Singer-songwriter collaboration The Both to play in Ann ArborWritten by Vicki L. Kroll | | email@example.com
Remember Arthur Fonzarelli, the quintessentially cool character played by Henry Winkler on “Happy Days”?
Aimee Mann and Ted Leo will never forget the leather jacket-wearing biker who had a way with women and engines, thanks to happening upon a sculpture on the Milwaukee Riverwalk.
“Bronze Fonz” cast a creative flash, and the singer-songwriters came up with their first single as The Both: “Milwaukee.”
“There’s a lot about a particularly weird and interesting and fun day we had in Milwaukee that went into that song, but it is really encapsulated by stumbling upon this very bizarre statue of the Fonz,” Leo said.
“It’s almost lifelike,” Mann said. “It’s a tiny bit off.”
“It being that close, it becomes infinitely creepier than had it just been more of an impressionistic stab at the Fonz or a larger-than-life-size Fonz. But it’s just like a hair too short,” Leo said.
“It’s a little less than life-size, a little too delicate; it’s teeth are weirdly large,” Mann added.
“Not knowing it was there was the big surprise about it because you stumble upon this incredible weird piece of art. And then you remember, oh, yeah, that all took place in Milwaukee, meaning ‘Happy Days’ and ‘Laverne & Shirley,’ ” Leo said. “We kept trying to take pictures of ourselves with it, and no matter what we did, they were horrible.”
“Every time I think, oh, I’m exaggerating — we were just in Milwaukee and we saw it again, and we’re like, ‘Let’s try to take a picture of ourselves with it again,’ ” Mann said. “Once again, all pictures were disasters.”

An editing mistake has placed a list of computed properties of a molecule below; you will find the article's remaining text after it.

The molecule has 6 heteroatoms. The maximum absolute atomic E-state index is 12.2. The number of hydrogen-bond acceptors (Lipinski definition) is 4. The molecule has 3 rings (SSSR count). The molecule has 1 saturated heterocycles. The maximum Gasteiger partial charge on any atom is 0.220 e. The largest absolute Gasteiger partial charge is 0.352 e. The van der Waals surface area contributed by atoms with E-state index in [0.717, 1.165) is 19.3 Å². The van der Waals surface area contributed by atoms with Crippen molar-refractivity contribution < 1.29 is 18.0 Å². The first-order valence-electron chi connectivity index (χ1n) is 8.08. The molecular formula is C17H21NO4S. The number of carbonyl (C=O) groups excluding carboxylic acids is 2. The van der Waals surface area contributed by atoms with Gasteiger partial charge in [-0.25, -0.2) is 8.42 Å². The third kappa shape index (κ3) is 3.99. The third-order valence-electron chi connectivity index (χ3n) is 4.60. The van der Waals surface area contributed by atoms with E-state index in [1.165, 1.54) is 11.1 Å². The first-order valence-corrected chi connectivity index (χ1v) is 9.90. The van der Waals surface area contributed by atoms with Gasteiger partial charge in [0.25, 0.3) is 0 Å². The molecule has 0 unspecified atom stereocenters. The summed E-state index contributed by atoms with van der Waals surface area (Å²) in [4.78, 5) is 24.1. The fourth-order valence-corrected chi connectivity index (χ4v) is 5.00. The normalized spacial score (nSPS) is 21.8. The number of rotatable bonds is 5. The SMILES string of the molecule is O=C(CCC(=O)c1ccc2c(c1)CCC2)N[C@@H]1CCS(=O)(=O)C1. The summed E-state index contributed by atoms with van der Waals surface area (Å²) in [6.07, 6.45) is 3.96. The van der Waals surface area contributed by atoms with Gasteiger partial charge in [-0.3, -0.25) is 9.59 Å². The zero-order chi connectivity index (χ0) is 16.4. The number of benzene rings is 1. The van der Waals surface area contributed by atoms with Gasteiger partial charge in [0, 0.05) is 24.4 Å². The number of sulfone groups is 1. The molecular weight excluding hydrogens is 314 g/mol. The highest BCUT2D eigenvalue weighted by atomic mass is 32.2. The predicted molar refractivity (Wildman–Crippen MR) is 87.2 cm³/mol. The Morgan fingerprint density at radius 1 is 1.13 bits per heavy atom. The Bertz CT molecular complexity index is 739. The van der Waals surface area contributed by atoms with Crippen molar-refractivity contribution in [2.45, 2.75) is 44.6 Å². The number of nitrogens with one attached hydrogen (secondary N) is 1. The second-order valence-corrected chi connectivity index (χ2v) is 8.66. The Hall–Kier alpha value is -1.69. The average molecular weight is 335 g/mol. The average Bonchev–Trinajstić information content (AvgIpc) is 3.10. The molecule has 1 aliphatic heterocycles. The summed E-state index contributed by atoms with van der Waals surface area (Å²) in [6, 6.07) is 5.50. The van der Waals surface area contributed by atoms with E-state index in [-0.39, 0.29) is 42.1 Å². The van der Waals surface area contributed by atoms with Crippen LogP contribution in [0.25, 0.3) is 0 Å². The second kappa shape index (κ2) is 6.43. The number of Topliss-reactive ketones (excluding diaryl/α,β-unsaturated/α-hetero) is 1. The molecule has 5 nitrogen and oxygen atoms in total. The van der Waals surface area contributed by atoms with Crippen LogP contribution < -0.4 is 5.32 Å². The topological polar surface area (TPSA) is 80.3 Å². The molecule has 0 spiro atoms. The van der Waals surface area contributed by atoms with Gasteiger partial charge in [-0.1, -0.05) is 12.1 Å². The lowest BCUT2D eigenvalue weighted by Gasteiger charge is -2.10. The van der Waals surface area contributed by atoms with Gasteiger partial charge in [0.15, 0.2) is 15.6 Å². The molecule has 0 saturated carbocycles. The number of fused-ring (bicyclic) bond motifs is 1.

But the collaboration by the indie artists is a success. Released last month, The Both’s self-titled debut features Mann’s melancholy voice, Leo’s brash guitar and the pair’s clever lyrics.
The disc opens with driving fret work on “The Gambler.”
Mann remembered hearing Leo play that song when he was opening for her on tour.
“It’s Ted’s song, a new song, and he was playing it in his set, and I was really drawn to that song and asked him if I could sit in with him and play bass and sing on it, which is really unusual for me; I don’t really generally have that feeling of I want to be a part of this. Just listening to that song, I could picture how a band with the two of us would sound — that was a really exciting moment,” she said during a call from Los Angeles.
“I think that’s some of the kismet around our creative partnership is the fact that I had actually been working on that song with Aimee in mind before we even decided to do that tour together,” Leo said during a call from New York. “As I was working on that song, it felt to me like something she would appreciate, and I had always planned on eventually seeing if she wanted to play on it with me. It was a nice signal that it was meant to happen.”
The Both will play May 7 at The Blind Pig in Ann Arbor. Tickets are $20. Doors open at 8 p.m.
“We’re going to be a classic power trio, us and a drummer,” Leo said.
“Being the bass player in a power trio with a guitarist as interesting and one-of-kind and exciting as Ted is really makes me feel I’m playing a special brand of music,” Mann said.